With this global panel, including Freida Mock ("Anita") and Michèle Stephenson ("American Promise"), WIF and its sponsors were doing what they do best – making sure female voices are part of the discussion--which isn't such an issue this year at Sundance, as an unprecedented 50 percent of the filmmakers in the program are women.
The discussion focused on empowerment – making it, finding it, keeping it, nurturing it.
Kalyanee Mam shot and directed the Cambodian documentary "A River Changes Course":
“I don’t think of myself as courageous, I just know I have a passion that I have to fulfill. And if I’m in a boat and I can’t swim, but I know I need that shot, I’m going to get that shot. Really It’s not us that have the courage, it’s the ones we’re telling the stories about.”
"Emanuel and the Truth About Fishes"’ writer-director Francesca Gregorini:
"I think that making fiction films comes from the subconscious, and mine is obviously female. Most of the scripts being written by men have dialogue written and are seen through a lens that are male. Right now, it’s the legacy that we as women leave behind. It’s important that young girls see women in positions of power. We all have final cut in our movies – it’s important for them to see us here."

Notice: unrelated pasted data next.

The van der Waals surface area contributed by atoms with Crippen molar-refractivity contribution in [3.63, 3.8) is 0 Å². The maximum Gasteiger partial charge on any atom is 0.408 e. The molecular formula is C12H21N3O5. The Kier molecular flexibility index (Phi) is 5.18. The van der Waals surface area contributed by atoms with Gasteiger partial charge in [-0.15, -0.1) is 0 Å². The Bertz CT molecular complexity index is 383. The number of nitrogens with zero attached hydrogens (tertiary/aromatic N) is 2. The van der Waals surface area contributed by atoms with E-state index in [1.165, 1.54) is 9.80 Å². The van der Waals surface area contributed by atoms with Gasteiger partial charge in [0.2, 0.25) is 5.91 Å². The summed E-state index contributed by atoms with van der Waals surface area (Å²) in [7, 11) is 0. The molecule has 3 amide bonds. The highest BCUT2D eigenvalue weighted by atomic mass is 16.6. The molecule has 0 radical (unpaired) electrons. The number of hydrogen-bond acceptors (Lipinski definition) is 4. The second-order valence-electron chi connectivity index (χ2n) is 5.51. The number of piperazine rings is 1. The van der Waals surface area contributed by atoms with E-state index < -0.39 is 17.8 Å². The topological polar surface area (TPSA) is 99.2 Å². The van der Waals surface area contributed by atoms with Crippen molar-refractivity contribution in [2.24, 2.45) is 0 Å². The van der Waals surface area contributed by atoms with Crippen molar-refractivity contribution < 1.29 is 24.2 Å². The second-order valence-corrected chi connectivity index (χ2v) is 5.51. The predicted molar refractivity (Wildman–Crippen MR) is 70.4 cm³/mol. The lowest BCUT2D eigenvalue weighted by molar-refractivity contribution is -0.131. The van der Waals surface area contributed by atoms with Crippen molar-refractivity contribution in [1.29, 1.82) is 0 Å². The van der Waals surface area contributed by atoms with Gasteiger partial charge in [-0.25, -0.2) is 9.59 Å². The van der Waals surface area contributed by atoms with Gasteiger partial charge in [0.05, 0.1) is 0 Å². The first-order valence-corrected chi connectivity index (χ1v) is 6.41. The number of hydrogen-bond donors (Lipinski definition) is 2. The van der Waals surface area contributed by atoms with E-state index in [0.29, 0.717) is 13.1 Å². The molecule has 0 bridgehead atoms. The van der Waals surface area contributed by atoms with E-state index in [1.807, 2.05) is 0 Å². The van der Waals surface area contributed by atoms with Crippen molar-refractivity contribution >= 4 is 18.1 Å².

Jehane Noujaim directed "The Square," about the Tahrir Square uprising in 2011:
"I would have been completely useless without my incredible team of women filmmakers, but what was incredible about that square in the beginning is that it was secure and there was no harassment. It was an incredible moment to be a part of. But being chased and shot at and run down and arrested…it just propels you further."
Tia Lessin co-wrote and co-directed "Citizen Koch" with her partner Carl Deal:
"It’s interesting, because this panel is called ‘Women who dare’ and [in our documentary] we’re looking at men and saying ‘How dare they?’ While [the Koch’s] super enfranchise the billionaires, they’re taking away our voices and democracy at the same time.”